General outlines future of Marine Corps

SAN DIEGO - Lt. Gen. John Toolan, who commands the Camp Pendleton-based 1st Marine Expeditionary Force, offered a glimpse into the future of the Marine Corps on Wednesday.

During the monthly San Diego Military Advisory Council breakfast, Toolan said, "We have not done our veterans any favors when they transition out of the Marine Corps."

Toolan said Marines come back from deployment and are then slammed with a multitude of decisions. While there are transition courses, they happen 30 days before they get out, and Toolan said that is not working.

Toolan noted 700,000 military veterans are unemployed -- 225,000 are Operation Iraqi Freedom and Operation Enduring Freedom veterans.

Of those veterans who try college, 70 percent drop out after the first year.

"Until you're there, it's absolutely impossible to understand exactly how you're going to feel and how it's going to work out," said military veteran Steve Scott.

Toolan said he wants to push the transition phase all the way back to the recruiting phase.

As for what's next, post-Afghanistan, Toolan said budget constraints is just something that every branch of the service will have to live with as the war in Afghanistan winds down. However, he did say the focus, at least for the Marine Corps, is still in the Pacific.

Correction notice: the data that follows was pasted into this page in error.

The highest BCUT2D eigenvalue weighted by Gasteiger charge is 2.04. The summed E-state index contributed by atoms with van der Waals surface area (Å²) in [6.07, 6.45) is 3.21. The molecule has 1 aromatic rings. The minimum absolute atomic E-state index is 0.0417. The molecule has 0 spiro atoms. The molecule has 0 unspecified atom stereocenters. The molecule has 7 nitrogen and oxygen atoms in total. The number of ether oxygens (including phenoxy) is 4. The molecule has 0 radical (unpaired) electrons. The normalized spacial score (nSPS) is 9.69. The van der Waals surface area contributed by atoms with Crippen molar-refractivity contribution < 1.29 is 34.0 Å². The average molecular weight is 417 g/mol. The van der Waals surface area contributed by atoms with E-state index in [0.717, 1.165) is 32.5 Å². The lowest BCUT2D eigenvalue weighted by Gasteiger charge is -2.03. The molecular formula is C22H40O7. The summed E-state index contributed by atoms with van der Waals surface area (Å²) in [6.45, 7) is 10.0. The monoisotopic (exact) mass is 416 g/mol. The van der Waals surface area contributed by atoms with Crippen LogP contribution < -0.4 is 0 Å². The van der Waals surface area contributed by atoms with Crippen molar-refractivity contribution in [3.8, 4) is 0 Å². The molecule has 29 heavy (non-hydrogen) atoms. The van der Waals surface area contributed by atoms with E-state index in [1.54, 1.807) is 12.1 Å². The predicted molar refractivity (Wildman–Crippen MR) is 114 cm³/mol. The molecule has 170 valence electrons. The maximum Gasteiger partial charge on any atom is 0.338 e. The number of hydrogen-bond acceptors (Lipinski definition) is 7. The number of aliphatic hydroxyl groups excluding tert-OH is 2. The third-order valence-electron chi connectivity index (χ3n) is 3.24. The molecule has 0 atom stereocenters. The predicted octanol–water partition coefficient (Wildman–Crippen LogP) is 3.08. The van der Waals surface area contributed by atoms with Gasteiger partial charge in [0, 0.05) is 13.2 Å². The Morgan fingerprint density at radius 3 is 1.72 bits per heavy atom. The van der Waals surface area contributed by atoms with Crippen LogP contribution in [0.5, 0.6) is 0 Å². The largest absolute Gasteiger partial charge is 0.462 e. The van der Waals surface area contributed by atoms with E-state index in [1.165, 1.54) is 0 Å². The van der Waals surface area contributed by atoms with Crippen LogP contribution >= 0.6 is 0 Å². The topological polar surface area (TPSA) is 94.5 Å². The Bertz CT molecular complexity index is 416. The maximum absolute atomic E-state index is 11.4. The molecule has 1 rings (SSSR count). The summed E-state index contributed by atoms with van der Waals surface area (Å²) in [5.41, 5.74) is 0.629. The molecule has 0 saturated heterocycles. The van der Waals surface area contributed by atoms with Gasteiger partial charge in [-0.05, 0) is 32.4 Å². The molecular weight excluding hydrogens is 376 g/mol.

Two battalions from Camp Pendleton -- anywhere from 500 to 1,000 Marines apiece -- will be moved to Okinawa, Japan. From Okinawa, some 2,500 Marines will be moved in and out of Darwin, Australia, as well as Guam.

"Both Darwin and Guam will become important staging bases for U.S. Marines," said Toolan.

The key, Toolan said, is how the budget affects the Navy and the ships needed to get Marines where they need to go.

Most Camp Pendleton Marines are now out of Afghanistan, but how many will have to be there as trainers and advisors after 2014 is still being decided.

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